Unrealised Sydney

Unrealised Sydney presents a fascinating insight into the future of our city as it was imagined in the past.

The imagined city precedes the built city. Ideas for new buildings and precincts can reveal much about the time of their conception: economic drivers, politics, technological change, and prevailing views on society, environment and design. Cities evolve as a dialogue between the possible and the actual, with change often contested. Many visions are left behind, unrealised, ghostly reminders of the city that might have been.

Guest curated by Robert Freestone, Unrealised Sydney explores the genesis of, and community responses to, bold and sometimes misguided design proposals by governments and the private sector for redeveloping some strategic sites in and around the CBD in the second half of the 20th century. Though never realised, these schemes – shown through a range of plans, designs, models, sketches and documentary footage – form a rich part of the story that is Sydney.

These decades saw shifting ideas about architectural and urban design, heritage, and democratic governance. Controversial urban renewal projects raised stark questions about global versus local priorities and private versus public interests.

The processes of reimagination and renewal continue apace. As we continually refashion our cities for the future, what can we learn from past unrealised visions?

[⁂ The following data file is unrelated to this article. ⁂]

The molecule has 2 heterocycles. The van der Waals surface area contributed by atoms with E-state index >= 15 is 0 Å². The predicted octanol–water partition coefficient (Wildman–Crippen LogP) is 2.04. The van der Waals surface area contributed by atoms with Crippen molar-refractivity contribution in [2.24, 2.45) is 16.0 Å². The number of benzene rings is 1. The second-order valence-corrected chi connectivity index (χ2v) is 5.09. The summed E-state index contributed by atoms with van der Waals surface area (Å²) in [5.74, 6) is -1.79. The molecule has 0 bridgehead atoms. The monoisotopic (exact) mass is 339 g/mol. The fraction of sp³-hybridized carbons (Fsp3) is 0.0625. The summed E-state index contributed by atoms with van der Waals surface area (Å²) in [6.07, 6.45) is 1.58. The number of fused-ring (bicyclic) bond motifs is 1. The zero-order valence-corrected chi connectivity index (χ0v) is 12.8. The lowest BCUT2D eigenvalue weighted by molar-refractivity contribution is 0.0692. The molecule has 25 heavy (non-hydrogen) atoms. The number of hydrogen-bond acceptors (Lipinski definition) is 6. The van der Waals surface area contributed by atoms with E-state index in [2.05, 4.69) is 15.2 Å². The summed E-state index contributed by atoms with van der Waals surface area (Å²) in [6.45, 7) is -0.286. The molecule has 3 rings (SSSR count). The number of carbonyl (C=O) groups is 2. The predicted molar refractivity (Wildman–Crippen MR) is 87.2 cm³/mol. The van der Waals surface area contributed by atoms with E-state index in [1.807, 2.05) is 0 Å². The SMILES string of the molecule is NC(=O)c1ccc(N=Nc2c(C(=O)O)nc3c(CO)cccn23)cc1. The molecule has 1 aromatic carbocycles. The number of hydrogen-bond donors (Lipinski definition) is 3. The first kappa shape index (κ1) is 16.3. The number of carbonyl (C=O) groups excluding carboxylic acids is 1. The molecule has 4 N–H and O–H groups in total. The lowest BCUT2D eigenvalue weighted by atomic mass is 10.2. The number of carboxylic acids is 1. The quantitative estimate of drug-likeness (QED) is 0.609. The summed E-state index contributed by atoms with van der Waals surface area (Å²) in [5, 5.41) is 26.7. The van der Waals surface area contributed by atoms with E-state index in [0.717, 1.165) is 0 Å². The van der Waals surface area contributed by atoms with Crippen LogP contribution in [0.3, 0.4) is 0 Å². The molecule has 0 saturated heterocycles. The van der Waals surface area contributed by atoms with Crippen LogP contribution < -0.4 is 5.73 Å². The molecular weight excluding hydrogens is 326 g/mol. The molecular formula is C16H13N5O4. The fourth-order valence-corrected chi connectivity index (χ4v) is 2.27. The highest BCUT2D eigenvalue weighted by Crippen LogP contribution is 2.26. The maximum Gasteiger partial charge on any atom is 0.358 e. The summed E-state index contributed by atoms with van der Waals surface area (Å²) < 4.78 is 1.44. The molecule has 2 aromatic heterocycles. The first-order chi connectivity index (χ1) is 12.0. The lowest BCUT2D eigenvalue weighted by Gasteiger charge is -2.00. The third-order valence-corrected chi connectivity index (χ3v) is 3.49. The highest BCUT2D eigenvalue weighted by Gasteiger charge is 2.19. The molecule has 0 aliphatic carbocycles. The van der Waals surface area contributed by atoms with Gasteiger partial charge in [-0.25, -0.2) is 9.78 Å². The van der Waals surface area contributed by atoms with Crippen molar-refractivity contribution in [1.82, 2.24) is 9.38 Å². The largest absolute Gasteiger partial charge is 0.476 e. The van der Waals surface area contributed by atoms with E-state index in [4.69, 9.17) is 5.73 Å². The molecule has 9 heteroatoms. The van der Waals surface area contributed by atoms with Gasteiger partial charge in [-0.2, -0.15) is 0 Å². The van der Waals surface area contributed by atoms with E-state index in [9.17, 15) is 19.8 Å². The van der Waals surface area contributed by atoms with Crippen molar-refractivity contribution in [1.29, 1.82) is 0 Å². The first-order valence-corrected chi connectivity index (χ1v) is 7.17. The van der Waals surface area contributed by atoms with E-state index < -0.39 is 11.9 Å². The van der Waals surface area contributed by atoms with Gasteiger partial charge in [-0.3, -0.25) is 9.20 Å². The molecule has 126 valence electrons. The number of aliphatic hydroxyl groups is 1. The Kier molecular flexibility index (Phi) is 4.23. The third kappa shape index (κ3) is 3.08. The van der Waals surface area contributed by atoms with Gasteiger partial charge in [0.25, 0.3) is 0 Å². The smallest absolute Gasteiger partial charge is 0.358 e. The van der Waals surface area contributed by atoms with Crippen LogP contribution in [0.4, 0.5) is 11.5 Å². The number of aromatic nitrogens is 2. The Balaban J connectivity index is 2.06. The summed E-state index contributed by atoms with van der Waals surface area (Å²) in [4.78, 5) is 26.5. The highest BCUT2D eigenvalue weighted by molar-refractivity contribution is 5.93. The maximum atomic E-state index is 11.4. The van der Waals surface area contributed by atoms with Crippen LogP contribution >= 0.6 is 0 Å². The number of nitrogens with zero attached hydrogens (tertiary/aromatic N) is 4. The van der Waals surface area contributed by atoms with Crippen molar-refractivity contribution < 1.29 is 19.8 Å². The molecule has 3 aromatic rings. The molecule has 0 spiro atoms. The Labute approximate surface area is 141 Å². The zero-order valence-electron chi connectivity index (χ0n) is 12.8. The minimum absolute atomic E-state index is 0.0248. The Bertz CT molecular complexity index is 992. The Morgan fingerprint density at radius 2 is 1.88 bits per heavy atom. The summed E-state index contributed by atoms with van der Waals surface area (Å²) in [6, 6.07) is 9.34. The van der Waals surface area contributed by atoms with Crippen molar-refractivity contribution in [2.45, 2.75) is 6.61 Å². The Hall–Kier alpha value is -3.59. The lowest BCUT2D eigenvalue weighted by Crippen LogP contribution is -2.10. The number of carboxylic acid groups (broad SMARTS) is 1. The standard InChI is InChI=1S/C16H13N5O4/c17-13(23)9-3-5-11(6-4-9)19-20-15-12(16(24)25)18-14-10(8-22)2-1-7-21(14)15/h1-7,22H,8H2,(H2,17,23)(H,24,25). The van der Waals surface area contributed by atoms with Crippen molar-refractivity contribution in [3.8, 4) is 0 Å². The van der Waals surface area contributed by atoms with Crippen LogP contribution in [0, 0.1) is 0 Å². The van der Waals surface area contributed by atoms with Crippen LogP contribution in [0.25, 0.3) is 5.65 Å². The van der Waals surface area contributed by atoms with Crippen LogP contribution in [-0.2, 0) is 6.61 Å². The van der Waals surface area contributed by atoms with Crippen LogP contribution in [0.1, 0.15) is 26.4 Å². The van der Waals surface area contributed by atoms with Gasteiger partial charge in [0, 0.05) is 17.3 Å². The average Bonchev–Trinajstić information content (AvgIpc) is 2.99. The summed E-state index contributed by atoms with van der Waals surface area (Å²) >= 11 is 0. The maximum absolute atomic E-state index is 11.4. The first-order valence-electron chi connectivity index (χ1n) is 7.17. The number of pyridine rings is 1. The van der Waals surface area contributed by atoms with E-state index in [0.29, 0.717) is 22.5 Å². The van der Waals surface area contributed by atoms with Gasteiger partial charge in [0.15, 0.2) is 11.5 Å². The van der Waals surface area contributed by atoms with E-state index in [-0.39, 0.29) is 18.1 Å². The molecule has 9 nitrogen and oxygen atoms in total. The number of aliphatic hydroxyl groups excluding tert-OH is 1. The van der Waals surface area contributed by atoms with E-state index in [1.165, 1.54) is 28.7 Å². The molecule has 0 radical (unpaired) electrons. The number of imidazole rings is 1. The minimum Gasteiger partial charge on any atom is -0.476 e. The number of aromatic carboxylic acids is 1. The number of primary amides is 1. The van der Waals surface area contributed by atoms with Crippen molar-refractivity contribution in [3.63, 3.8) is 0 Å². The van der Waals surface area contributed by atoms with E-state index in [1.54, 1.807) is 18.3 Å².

Accompanying the exhibition is Realise, an interactive experience developed in collaboration with media producers Junior Major. Visitors modify precincts in Tallawoladah / The Rocks, considering factors such as environmental sustainability, liveability and productivity – then see them brought to life in the gallery.

Screenings of the 1978 documentary Woolloomooloo, courtesy National Film and Sound Archive and Bower Bird Films.

Past exhibition

  • 6 August 2022 - 13 November 2022

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Concept from development proposal to the Darling Harbour Authority for the northern development site, Darling Harbour,

Sydney as it could have been

Unrealised Sydney examines postwar visions that remained on the drawing board. What can we take away from this exhibition?